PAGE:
This paper examines the processes by which early alternative, green-oriented building codes – namely those for straw bale building – were created. It compares these with the visual processes in industrial design work. The comparison reveals clear parallels in the ways in which tacit and experiential knowledge is conveyed through visual representation. The study examines how straw bale building innovators in Arizona and New Mexico, US, used visual discourse to convey technical knowledge within their own building community, and how they used visual discourse in the form of historical documentation, illustrative sketches, and video footage to make a convincing case for their technique as a viable one for code officials, even though visual representations were not allowed in building standards, per se, at the time. The research methods used are participant observation, in-depth interviews, and discourse analysis.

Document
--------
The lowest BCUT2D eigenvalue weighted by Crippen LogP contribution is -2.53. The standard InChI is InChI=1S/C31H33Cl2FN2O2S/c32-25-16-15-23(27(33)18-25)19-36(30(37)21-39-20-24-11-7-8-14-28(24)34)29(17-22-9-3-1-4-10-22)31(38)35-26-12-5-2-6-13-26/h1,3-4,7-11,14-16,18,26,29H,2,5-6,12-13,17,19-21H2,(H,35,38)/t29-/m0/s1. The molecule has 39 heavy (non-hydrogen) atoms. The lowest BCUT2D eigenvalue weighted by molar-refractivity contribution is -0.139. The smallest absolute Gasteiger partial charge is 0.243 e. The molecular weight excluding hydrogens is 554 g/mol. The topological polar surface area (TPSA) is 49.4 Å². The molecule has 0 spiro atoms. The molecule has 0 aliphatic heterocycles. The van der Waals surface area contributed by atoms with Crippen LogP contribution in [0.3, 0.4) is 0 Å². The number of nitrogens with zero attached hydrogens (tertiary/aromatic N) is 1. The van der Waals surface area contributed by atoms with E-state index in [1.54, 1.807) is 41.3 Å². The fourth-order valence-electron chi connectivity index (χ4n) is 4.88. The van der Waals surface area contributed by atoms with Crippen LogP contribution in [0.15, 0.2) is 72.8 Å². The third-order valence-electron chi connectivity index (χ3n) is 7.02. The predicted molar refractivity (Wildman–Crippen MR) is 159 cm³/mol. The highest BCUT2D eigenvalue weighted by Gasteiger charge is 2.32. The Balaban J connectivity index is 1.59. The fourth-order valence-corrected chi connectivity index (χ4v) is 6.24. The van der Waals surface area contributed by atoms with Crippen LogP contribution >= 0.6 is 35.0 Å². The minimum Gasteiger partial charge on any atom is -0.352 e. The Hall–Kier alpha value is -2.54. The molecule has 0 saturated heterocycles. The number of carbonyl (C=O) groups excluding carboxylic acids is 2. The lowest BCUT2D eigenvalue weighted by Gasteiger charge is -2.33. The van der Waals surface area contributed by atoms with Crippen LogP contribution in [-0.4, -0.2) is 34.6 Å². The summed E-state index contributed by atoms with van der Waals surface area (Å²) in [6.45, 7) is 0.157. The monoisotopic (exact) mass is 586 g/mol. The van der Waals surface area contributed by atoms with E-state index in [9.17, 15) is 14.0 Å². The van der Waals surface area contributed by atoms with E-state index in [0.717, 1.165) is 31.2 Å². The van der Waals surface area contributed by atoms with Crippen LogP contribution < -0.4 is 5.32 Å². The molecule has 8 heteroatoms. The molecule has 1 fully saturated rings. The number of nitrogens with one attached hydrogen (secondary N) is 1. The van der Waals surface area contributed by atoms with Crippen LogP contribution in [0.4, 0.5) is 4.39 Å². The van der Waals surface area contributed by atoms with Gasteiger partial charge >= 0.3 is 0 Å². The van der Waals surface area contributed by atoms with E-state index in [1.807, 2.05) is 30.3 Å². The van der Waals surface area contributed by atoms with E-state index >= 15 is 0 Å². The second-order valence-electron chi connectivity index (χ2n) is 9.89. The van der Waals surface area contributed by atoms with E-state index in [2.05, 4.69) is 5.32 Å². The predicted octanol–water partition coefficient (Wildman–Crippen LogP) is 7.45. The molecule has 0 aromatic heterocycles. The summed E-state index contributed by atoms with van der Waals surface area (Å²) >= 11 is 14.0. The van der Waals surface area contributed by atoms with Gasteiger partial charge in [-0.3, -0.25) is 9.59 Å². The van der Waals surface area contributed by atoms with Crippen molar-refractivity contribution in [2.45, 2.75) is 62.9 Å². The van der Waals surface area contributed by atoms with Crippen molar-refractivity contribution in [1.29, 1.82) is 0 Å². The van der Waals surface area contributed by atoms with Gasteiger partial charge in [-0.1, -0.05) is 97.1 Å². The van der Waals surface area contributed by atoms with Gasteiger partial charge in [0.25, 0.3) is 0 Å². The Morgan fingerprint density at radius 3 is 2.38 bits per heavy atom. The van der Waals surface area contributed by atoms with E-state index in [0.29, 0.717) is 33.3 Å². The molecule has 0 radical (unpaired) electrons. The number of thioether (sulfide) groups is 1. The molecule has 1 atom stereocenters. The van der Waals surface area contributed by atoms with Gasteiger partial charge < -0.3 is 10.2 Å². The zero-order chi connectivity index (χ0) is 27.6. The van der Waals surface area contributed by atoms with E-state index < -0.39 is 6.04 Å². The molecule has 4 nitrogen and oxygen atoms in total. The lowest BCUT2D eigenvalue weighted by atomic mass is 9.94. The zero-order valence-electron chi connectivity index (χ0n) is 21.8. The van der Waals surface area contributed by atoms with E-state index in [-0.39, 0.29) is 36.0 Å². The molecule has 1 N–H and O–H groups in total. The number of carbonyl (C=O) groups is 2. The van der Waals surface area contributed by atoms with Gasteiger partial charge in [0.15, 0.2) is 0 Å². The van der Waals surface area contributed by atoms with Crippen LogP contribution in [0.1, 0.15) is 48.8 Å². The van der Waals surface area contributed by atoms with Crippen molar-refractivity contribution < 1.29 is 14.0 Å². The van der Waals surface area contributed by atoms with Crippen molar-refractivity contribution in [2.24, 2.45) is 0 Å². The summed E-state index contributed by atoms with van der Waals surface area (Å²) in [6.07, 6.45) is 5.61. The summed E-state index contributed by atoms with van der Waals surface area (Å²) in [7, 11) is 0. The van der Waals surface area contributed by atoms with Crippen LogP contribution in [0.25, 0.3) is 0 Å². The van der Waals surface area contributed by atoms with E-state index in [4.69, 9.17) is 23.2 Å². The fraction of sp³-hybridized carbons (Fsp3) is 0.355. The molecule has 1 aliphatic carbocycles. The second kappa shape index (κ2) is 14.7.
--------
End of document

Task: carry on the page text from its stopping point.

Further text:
Author: Kathryn Henderson